St. Paul teacher: Too much testing hurts kids who need help most


For St. Paul English teacher Kaye Peters, the standardized tests her Central High students take throughout the year are an annoying distraction.

What frustrates her is the time testing takes away from instruction. It’s the tests themselves and their flawed multiple-choice questions. It’s the way they make struggling students feel stupid.

This article is part of a series, Testing: Who wins, who loses with high stakes, standardized testing in Minnesota schools

It’s that teachers are no longer trusted to know their own students; tests do that now.

Lost time and retakes

In October, Central students take practice SAT and ACT tests; teachers and students lose half a day of instructional time. With the spring GRAD reading, writing and math tests; they lose another half day. And for ninth graders, twice-yearly MAP tests each take two hours.

During the weeks of testing, computer labs become inaccessible to students learning how to write research papers.

Then, there are the retakes. Students have to pass reading, writing and math GRAD tests before they can graduate. If they don’t pass the first time, they are pulled out of class to try again. “Most of these kids are kids who are either English language learners or they’re having challenges with learning, anyway, so they’re using chunks of instructional time,” Peters said.

“The most disturbing outcome is the number of kids, who are the kids that No Child Left Behind supposedly wanted to help, the kids who are struggling in the gap, and what we’ve done is only reinforced that status, both in terms of pulling kids out for testing and confirming to them that they’re not performing well and, to use their word, stupid,” she said. “They’re not stupid but repeatedly testing them on something and then repeatedly failing them, because they don’t have the vocabulary, because they’re ELL or special ed, is hurting those kids, the very kids that that act was supposed help.”

The tests do not help Peters with instruction; in fact they tend to tell her what she already knows. “I could tell you which kid was just having a lucky day and which kid was in the tank that day, meaning they probably just blew the test off,” she said. “A number of my lowest performing students and highest performing students, I didn’t think were accurately reflected in the tests.”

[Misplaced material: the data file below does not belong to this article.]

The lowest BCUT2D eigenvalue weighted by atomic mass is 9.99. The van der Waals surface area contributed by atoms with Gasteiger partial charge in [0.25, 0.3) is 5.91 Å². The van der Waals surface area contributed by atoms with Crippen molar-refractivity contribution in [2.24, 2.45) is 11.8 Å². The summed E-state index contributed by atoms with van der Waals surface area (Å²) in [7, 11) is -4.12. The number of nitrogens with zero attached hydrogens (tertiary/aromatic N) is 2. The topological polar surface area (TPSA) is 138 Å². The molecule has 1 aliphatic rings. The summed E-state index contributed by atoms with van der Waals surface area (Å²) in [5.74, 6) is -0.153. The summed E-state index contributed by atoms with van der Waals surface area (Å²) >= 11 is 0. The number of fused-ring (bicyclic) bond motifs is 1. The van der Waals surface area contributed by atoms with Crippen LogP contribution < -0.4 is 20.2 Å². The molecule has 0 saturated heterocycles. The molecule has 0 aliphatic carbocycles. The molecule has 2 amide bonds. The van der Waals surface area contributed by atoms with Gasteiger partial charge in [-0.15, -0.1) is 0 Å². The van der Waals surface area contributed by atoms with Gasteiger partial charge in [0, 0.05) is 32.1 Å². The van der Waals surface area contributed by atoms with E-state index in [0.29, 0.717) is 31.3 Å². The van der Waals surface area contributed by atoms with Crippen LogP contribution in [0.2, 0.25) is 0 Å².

A flawed assessment

Another frustrating thing for Peters is the test itself. In the GRAD test as well as the MAP test, students read a passage then answer a series of multiple choice questions about what they read. In class, Peters teaches her students that their interpretation of a text is as valid as anyone else’s as long as they can back up what they think. On the test, there’s only one right answer.

“Testing flies in the face of everything they’ve been told in their education about interpretation of text,” she said.

The ideal test, she said, would allow students to write in their own answer. Such a test would have to be scored by a person, not a machine. She acknowledged that that could breed inconsistent scores, but she said the real barrier is money. Policymakers want accountability, but it has to be accountability they can afford.

A real solution? Smaller classes

“This testing frenzy has come about because people don’t trust that we know our students,” Peters said. “Teachers know students best.”

“The truth is, if I didn’t have 30 kids in my room, I know who those kids are [who are struggling], and I’d have more opportunity to help them in an authentic way,” she said. “It’s not magic. It comes down to a teacher having the time to reach kids independently and being able to give kids quick feedback on the work that they’re doing, so they can apply it.”

Peters hopes that a renewed focus on grade-level standards will move education in a positive direction. Teachers are increasingly expected to cover a set of specific topics determined by the state.

And even though she’s unhappy with many of the changes that No Child Left Behind ushered in, she admits that it did draw attention to the kids that used to slip through the cracks.

“Even though those kids are made to feel like they’re stupid, no one’s leaving them behind anymore, because we can’t,” she said. “I think we could have done that in another way that isn’t so damaging to the kids.”

Peters is also a fellow at Minnesota 2020, where she blogs about education.

This article is part of a series on testing in Minnesota schools. The articles in the series, published during the week of December 10, 2012, are:

When tests tell teachers nothing: Special needs not met by standardized tests

At St. Paul’s Maxfield Elementary, low ranking masks real transformation

Winner or loser? Test scores for Minneapolis’s Kenny elementary school say both at the same time

Wonk time: An insider’s critique of new Minnesota school rating system

St. Paul teacher: Too much testing hurts kids who need help most

One teacher’s story: Testing makes teaching a nightmare

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